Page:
Well done for appealing! The RGN is wrong to tell your sister that!
      CHC isn’t about a diagnosis or cause of death! It is about the nursing/care that your mother needed during a 24 hour period. No one can determine your mother’s eligibility through either statements! The RGN is obviously not familiar with the National Framework or deliberately signposting you away? I urge you to read everything you can about the Key Indicators of Nature, Complexity, Intensity and Unpredictability to understand what is required to prove a Primary Health Care Need. This forum is an excellent source of valuable information.
      Once you understand the National Framework you will be able to inform the RGN that she is so, so wrong!
      It’s people like this that are ill informed and unhelpful that prevent families from accessing CHC.
      Dementia is a complex condition that manifests itself in so many different health and mental aspects. Research all you can on the subject. Dementia is a label that covers just about every aspect of a sufferers life and well-being. I am gobsmacked at such a flippant response from a RGN.

  5. Sarah Monial 4 months ago

    My mum was awarded Fast Track due to having been repeatedly ill in the care home since October, the doctor decided to put mum on palliative care, bless her, I signed the paperwork but the ccg office was already closed by the time it got there, so it’s on hold, I am really struggling to pay the bill now as my business has also been put on hold and I can’t earn any money with no bookings allowed. What am I meant to do? There is no end in sight.
    I did speak to someone at the ccg, working from home, they said the care home should be patient for the money as they are a big business and can absorb the cost, yeah most places but the owners of my mums care home just have pound signs in their eyes. The bill keeps arriving, I am avoiding signing a new contract as they want me to do as Beacon, the ccg’s own helpline said that it would then be impossible to claim the money back when funding backlogs eventually restart. I’m sure the care home are fully aware of this however…. It is a beautiful care home, mum has been happy there for 2 years, it sounds like I dislike the place, it’s the super high bill I don’t like, £1250 a week, ouch!

    • Michelle Wetherall 4 months ago

      Hello Sarah, I urge you to stand your ground on this! The Fast Track is commissioned within 24 hours! Doesn’t matter that offices are closed…..everyone including CHC and CCGs are working remotely, so to use an excuse that the office is closed is ridiculous. The Fast Track has gone ahead so the Care Home need to accept that! I would place the ball firmly in their court and besides which you should not be paying for your mother’s care from your own business and you certainly shouldn’t be harassed by the care home as your mother is receiving palliative care. You need to up the anti! I urge you to read everything about the Fast Track and then send an email to CCG/CHC – copying in The Care Home, with a complaint about the failure to uphold the NF in respect of implementing the Fast Track. Send the invoices via email to the CCG! You could also copy in your local MP. Be determined and persistent.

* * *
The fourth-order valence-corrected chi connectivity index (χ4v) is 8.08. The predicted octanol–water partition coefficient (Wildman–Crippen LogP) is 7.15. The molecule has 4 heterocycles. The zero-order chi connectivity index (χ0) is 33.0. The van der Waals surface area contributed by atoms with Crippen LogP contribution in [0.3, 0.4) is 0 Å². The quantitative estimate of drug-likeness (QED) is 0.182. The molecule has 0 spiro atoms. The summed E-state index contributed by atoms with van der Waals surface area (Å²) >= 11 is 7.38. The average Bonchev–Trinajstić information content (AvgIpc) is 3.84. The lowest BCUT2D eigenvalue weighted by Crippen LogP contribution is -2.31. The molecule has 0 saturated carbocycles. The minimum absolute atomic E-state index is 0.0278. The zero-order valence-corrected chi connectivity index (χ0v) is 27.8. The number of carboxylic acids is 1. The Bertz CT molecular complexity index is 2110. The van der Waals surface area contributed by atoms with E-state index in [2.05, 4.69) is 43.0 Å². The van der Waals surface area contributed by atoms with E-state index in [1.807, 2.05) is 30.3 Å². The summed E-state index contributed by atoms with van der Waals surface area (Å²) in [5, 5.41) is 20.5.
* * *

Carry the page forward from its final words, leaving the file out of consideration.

I’ve been in the same situation and know how stressful this is, but with the added misery of Covid19 I totally sympathise.
      All I can say is keep the pressure on them!

      • Sarah Monial 4 months ago

        Hi Michelle,
        thanks for your advice, I have sent the 2 months bills to the CCG by email, no reply yet.

        The business I run is Air B&B in my mums house, I decided to make a business out of it as my dad had already left me his half in his will and I didn’t want to sell it for the care home fees as so many are forced to do. I’m not so sure I made the right choice the way things are. It was looking good, I had the fees covered, until Covid hit. By then my mum was sick and should be receiving the funding anyway.
        I will give it until after the weekend and then start complaining,

        • Michelle wetherall 4 months ago

          Hi Sarah,
          Have the CCG commissioned the Fast Track? They should have? If they haven’t you need to up the anti and keep phoning and emailing them. Get your MP involved.
          I still don’t fully understand why you are funding your mum from your business? You shouldn’t be doing this!
          I am assuming it is your sole business.
          If your mother doesn’t have the means to fund herself (I’m guessing that she does with half a house) then she would be fully funded anyway,
          I urge you to keep reading all you can about CHC and the National Framework.
          Again, I would be persistent in getting answers about the Fast Track from both CCG and your mum’s care home. They shouldn’t be dragging their feet, especially as your mum is receiving palliative care.
          Best wishes

          • Sarah Monial 2 months ago

            And then there is this


            No time frames adhered to, Ombudsman says NO complaints.